By Mark Casciari, Ben Conley and James Napoli

In its third lawsuit in as many months, the EEOC requested a temporary restraining order against the Honeywell International Inc. wellness program.  The EEOC alleged that the program violates the Americans with Disabilities Act (ADA) and the Genetic Information Nondiscrimination Act (GINA).  Honeywell’s wellness program appears to fall squarely within the legal parameters of HIPAA (as amended by the Affordable Care Act), the ADA and arguably GINA (and Honeywell has released a statement to this effect).  All three actions are commenced by the Chicago office of the EEOC.  This alert focuses on the Honeywell case; for a discussion of the two cases see our earlier blog post.

The EEOC alleges that Honeywell’s wellness program violates the ADA because the penalties for failure to participate render the program “involuntary.”  The EEOC alleges that the penalties could amount to $4,000 annually (depending on whether the individual has enrolled in self-only or family coverage).[1]  The EEOC alleges that half of this amount is a smoker surcharge (HIPAA “health-contingent” wellness), and the remainder results from failure to participate in the biometric screening (HIPAA “participation-only” wellness).

The EEOC also alleges that Honeywell’s wellness program violates GINA, because it offers employees an incentive to provide family medical history in connection with a wellness program.  According to the EEOC, Honeywell contributes to employee health savings accounts (HSAs) if the employee and his/her spouse go through the biometric screening, but it imposes a $1,000 surcharge if they do not.  Under GINA, genetic information includes information relating to a manifestation of a disease or disorder in family members.  The statute defines “family member” to include spouses, even though spouses are not genetically related.

On November 3, 2014, the district judge denied the EEOC’s request for a temporary restraining order.  The case now reverts back to the administrative charging process pursuant to which the EEOC will investigate the alleged unlawful practices and attempt to conciliate the matter.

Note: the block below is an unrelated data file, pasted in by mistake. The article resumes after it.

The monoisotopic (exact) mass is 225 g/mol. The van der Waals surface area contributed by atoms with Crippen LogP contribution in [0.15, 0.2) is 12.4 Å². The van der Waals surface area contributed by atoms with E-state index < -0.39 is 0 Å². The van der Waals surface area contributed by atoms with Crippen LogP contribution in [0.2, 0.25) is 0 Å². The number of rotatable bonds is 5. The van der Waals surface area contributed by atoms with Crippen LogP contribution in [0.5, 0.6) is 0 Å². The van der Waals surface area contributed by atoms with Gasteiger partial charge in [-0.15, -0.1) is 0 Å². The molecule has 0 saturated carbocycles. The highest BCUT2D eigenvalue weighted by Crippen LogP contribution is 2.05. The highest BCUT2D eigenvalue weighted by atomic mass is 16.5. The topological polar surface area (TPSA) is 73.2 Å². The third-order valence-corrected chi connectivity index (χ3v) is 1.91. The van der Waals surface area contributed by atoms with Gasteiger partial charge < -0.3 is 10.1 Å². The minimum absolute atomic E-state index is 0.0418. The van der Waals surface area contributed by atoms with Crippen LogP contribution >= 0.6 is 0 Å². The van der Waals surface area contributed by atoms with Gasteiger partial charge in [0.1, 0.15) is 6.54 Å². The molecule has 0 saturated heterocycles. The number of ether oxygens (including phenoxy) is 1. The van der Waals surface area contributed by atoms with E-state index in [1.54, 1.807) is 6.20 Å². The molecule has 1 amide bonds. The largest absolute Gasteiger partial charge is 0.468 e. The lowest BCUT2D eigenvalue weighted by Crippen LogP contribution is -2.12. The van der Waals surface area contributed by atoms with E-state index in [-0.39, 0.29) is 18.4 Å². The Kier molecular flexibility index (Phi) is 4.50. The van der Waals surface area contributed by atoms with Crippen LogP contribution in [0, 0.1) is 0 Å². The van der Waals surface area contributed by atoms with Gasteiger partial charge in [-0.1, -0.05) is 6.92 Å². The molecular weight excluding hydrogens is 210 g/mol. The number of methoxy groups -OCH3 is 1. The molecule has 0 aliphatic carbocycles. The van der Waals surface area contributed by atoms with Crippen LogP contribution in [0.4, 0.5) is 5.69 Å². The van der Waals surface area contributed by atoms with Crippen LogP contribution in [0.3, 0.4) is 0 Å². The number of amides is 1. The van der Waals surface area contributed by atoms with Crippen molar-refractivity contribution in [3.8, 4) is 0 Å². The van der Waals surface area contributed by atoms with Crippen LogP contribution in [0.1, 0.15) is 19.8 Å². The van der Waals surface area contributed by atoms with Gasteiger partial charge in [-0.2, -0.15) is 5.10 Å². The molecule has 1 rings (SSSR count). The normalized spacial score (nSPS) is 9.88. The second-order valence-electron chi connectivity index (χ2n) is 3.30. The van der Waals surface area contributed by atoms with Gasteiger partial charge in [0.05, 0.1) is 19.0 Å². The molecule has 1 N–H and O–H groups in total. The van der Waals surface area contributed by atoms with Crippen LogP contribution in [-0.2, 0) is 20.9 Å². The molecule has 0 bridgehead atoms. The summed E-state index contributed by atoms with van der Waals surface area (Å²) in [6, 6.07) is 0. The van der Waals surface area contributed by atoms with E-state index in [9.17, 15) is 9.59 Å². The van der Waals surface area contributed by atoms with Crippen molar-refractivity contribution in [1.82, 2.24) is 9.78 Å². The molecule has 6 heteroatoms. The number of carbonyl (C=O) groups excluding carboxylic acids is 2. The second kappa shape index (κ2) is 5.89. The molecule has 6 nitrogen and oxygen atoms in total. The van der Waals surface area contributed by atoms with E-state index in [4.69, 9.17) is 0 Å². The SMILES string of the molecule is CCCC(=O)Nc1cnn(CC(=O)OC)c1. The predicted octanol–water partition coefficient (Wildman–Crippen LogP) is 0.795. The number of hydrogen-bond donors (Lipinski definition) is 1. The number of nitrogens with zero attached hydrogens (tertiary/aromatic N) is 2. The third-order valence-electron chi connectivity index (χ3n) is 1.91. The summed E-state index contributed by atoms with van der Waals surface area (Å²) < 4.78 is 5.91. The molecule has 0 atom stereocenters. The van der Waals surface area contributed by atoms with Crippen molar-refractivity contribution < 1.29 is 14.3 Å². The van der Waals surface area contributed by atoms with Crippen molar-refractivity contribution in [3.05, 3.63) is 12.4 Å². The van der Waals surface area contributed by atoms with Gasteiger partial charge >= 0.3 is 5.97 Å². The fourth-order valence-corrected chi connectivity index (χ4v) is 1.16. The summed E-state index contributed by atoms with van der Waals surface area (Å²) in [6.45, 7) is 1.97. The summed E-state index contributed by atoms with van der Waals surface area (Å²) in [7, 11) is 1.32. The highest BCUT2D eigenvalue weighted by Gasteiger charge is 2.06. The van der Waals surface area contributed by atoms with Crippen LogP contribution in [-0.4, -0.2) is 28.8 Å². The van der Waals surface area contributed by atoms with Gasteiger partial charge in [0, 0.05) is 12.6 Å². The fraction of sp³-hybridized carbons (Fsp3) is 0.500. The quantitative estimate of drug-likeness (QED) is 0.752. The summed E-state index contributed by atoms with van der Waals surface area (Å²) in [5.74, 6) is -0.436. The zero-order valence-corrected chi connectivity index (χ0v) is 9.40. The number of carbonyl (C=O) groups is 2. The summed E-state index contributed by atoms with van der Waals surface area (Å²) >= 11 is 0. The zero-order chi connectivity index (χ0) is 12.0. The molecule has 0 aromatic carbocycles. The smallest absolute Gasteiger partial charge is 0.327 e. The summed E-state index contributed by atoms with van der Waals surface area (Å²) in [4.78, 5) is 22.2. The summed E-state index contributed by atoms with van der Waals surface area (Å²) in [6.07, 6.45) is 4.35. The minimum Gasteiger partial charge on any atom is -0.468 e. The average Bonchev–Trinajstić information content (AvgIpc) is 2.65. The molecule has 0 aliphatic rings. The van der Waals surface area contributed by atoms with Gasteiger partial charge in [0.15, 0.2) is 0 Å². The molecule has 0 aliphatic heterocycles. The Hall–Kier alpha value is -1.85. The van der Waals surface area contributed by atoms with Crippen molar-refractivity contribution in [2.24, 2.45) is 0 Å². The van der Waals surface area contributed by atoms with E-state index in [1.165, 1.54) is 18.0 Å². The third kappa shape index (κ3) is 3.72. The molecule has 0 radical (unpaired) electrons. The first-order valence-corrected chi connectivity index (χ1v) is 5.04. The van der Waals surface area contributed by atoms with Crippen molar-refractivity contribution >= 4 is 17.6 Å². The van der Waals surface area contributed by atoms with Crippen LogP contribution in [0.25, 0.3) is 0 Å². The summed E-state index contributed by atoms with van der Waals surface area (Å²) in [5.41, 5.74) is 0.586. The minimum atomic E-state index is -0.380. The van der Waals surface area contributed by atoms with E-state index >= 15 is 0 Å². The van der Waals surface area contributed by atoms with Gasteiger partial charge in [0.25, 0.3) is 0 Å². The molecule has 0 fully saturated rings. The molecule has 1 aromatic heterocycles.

The court action taken by the EEOC raises a number of issues that may be resolved during the administrative process or in subsequent litigation.  Some of the more pertinent issues raised in the EEOC v. Honeywell case include:

1.  It appears that the program falls squarely within the parameters of the HIPAA nondiscrimination requirements (as amended by the Affordable Care Act).

Question Presented:  Is HIPAA compliance a safe harbor from ADA litigation?

2.  As noted in our earlier post, the ADA contains a safe harbor for wellness programs that are part of a bona fide benefit plan.  The Court of Appeals for the Eleventh Circuit, in Seff v. Broward County, 691 F.3d 1221 (11th Cir. 2012), relied on the ADA safe harbor to uphold a “participation-only” wellness program.  The EEOC now argues that ’s memorandum of law argues the Seff decision was misguided and inconsistent with the legislative history and purpose of the safe harbor provision.

Question Presented:  Does the ADA benefit plan safe harbor have the meaning afforded to it by the Eleventh Circuit?

3.   The EEOC has staked out a hyper-overly technical stance on GINA that goes far beyond the abuses GINA was intended to guard against.  No genetic information (in the literal sense) can be gleaned from combining the medical information of an employee and his or her spouse (i.e., the combined medical information does not equate to “family medical history”).  Moreover, the employer in this instance does not have access to the specific medical information being collected under the wellness program.

Question Presented:  Can GINA be used to undermine HIPAA-compliant wellness programs?

4.  The EEOC’s actions in this case fall outside of its regulatory mandate.  Guidance is to be issued by the Congressionally confirmed Commissioners and not from an EEOC litigator in a field office.  If the EEOC continues down this path, employers will be left with a patchwork of case law that will not guarantee a uniform system of rules and regulations as is envisioned under the EEOC’s charter and required with respect to all benefit programs.

We will continue to monitor developments in EEOC v. Honeywell as well as the fallout caused by the case that is already beginning to be felt in the nation’s capital.


[1] It should be noted that the facts recited in this blog are taken from the EEOC’s court filing, and may not be entirely accurate.